Overall, our results suggest that having occupational requirements on physical abilities is important with regard to the labor market outcomes of the disabled. Individuals with less demanding occupational requirements are more apt to be employed, thus remaining in the same occupation. Hence, these workers are subject to lower income risks than are workers with physically demanding occupations. However, as the results suggest, not all individuals with the same occupation face the same risks. Some workers exit the labor market, while others switch to alternative occupations. Understanding the relationship between health requirements and other job skills helps us to understand these varying responses.



    A. Data Appendix

    In this section, we provide further details of the data construction process used for our empirical analyses.

    1. Linking the Occupational Codes

    We match the occupation-level characteristics surveyed by the U.S. Department of Labor to a South Korean panel dataset by linking the two country-specific occupational classifications using the International Standard Classification of Occupation (ISCO). The following paragraphs describe the detailed procedure that matches the ISCO with the country-level occupational codes.

    a. The International Standard Classification of Occupation (ISCO)

    Since 1949, the International Labour Organization (ILO) has provided a comparable list of occupational classifications called the International Standard Classification of Occupation (ISCO). The ISCO categorizes the list of occupations using four layers of occupational classifications. First, the finest occupational descriptions are available for 436 occupations, where each occupation is assigned a four-digit number. Further, two additional layers of occupational classifications group a set of four-digit occupations into 130 cases with three-digit numbers (minor classification) and 43 cases with two-digit numbers (sub-major classification). Finally, these occupations are linked to ten major categories of occupations. Table A1 summarizes the structure of the most recent ISCO, which was released in 2008.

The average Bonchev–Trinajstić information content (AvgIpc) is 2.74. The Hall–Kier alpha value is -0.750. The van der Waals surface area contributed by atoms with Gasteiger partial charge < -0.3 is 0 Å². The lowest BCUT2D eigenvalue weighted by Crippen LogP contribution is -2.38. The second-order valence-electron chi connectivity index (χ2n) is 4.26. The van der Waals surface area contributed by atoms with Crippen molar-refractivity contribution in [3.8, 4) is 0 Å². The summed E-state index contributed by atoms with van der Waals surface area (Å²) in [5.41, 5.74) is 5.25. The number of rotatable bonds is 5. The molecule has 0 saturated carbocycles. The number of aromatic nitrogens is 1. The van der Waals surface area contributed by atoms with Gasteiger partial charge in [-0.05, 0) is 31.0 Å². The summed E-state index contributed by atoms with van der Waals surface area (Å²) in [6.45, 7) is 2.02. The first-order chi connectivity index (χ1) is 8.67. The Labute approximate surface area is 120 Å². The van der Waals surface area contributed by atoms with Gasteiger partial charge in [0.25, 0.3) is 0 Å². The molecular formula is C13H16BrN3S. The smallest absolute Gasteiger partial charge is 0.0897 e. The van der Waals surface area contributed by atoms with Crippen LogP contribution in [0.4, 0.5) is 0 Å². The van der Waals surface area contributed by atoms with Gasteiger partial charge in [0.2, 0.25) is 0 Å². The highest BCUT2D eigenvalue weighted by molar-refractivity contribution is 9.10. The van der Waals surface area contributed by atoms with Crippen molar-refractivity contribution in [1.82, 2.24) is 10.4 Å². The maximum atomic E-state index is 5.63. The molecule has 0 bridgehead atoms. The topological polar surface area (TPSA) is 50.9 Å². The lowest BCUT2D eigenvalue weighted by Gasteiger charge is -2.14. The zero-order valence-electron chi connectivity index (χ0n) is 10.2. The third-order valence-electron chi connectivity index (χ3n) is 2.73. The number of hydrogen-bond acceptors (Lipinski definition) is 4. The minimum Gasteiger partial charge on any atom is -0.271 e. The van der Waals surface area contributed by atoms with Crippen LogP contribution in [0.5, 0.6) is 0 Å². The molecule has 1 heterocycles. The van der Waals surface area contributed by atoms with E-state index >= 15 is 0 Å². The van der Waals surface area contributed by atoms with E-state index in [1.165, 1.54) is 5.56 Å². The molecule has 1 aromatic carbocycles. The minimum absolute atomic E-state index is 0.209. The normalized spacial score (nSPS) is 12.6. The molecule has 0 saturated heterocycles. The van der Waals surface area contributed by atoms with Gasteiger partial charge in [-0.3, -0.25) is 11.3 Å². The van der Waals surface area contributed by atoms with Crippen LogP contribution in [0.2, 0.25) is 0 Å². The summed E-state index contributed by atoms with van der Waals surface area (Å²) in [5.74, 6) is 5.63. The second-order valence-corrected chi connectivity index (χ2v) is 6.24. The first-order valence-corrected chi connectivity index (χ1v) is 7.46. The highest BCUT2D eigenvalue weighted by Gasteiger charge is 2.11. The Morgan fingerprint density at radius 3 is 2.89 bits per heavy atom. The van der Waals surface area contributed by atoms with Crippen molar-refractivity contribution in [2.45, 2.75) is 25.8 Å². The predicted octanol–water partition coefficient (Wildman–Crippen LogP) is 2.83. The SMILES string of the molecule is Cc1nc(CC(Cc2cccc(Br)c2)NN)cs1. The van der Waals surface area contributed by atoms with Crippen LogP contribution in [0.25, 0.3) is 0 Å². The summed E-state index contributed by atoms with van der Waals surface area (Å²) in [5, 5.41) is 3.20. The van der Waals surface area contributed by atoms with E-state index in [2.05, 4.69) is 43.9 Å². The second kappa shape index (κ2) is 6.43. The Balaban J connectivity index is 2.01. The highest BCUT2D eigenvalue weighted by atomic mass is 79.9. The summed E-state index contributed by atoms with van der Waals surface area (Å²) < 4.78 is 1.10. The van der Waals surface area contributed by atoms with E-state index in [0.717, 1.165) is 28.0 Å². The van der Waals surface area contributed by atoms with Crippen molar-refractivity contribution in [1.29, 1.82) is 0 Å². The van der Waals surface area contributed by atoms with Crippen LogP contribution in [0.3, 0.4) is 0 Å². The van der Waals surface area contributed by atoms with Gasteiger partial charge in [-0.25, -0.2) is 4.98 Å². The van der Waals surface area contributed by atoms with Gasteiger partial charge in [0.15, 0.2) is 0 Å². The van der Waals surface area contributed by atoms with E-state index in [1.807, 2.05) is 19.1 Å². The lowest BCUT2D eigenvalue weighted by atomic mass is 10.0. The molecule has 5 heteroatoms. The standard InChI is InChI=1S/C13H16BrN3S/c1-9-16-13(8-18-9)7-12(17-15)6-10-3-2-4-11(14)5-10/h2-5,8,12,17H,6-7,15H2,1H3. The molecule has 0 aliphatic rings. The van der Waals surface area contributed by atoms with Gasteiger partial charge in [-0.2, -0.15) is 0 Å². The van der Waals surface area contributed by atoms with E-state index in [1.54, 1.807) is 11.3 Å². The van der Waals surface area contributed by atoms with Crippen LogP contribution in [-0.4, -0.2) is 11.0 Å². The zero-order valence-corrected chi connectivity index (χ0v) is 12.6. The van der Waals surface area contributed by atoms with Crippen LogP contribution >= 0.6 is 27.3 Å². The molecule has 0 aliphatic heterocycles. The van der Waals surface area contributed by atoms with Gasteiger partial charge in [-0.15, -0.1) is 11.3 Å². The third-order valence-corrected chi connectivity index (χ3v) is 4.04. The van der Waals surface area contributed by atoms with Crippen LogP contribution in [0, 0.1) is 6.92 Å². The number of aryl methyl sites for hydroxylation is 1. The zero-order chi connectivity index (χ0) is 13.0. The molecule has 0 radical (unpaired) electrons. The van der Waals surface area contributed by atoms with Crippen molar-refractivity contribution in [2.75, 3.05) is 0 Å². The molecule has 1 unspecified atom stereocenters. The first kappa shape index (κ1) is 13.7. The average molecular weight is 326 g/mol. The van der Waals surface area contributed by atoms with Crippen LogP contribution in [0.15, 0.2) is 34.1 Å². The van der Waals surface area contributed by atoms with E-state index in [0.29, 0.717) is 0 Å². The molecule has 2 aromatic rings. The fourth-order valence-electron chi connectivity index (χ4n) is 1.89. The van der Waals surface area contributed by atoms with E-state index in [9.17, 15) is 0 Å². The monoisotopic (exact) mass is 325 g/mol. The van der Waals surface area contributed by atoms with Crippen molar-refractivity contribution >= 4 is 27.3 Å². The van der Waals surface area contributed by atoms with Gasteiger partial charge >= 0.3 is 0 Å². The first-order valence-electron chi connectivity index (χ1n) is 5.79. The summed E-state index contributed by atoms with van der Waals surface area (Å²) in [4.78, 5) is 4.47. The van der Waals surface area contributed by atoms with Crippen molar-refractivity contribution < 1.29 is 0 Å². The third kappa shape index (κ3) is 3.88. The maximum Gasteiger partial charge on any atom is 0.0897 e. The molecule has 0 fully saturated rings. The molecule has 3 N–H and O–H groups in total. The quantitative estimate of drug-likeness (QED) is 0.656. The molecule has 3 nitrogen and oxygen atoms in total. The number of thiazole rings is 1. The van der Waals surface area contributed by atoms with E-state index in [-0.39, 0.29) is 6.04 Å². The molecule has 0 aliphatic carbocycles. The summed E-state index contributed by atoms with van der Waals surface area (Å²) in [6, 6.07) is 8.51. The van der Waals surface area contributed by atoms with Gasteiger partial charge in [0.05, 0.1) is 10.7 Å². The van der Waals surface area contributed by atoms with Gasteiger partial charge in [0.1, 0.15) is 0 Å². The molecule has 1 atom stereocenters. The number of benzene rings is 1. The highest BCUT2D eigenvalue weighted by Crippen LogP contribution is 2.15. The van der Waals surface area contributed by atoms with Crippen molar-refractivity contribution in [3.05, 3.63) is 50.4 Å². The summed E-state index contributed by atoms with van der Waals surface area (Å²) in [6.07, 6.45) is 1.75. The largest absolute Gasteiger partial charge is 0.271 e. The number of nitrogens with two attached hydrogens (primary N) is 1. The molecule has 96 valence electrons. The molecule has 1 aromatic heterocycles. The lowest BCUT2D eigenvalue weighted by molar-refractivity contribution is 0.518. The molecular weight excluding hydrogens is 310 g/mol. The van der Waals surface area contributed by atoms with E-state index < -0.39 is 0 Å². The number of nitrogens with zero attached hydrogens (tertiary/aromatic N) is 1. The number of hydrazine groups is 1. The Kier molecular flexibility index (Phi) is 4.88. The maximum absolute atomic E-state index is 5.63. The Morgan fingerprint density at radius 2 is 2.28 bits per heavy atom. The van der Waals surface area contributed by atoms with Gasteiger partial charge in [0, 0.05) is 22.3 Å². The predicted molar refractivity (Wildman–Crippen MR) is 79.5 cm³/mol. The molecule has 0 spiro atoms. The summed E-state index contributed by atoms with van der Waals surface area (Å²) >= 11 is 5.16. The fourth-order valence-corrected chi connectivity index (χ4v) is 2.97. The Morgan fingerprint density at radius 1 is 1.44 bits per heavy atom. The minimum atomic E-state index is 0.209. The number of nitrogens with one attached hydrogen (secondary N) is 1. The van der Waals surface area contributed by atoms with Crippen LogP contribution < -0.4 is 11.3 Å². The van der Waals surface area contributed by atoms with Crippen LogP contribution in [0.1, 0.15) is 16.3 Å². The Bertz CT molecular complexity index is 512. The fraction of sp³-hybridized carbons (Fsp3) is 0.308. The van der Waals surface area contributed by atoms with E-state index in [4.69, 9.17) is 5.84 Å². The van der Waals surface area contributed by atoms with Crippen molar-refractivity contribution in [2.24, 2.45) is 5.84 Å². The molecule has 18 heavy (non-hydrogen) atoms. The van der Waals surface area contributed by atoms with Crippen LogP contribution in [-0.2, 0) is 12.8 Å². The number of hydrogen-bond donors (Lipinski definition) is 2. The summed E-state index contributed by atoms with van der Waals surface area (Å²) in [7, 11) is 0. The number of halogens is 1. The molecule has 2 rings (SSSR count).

TABLE A1

    Note: Table A1 shows the structure of ISCO-08. Numbers are the sub-classification counts associated with each major classification.

    b. The Korea Standard Classification (KSCO)

    The South Korean Statistics Department (KOSTAT) provides a list of occupations called the Korea Standard Classification (KSCO) to collect and compare occupation-related data consistently. Analogous to the ISCO, the KSCO adopts a four-layer system of occupational classifications over 400 occupations (Table A2), and eight out of ten major classifications in the KSCO share definitions identical to those of ISCO-08. The other two categories can also be linked by either merging or dividing two major classifications of ISCO-08.26

    TABLE A2

    Note: Table A2 shows the structure of the 6th KSCO. Numbers are the sub-classification counts associated with each major classification.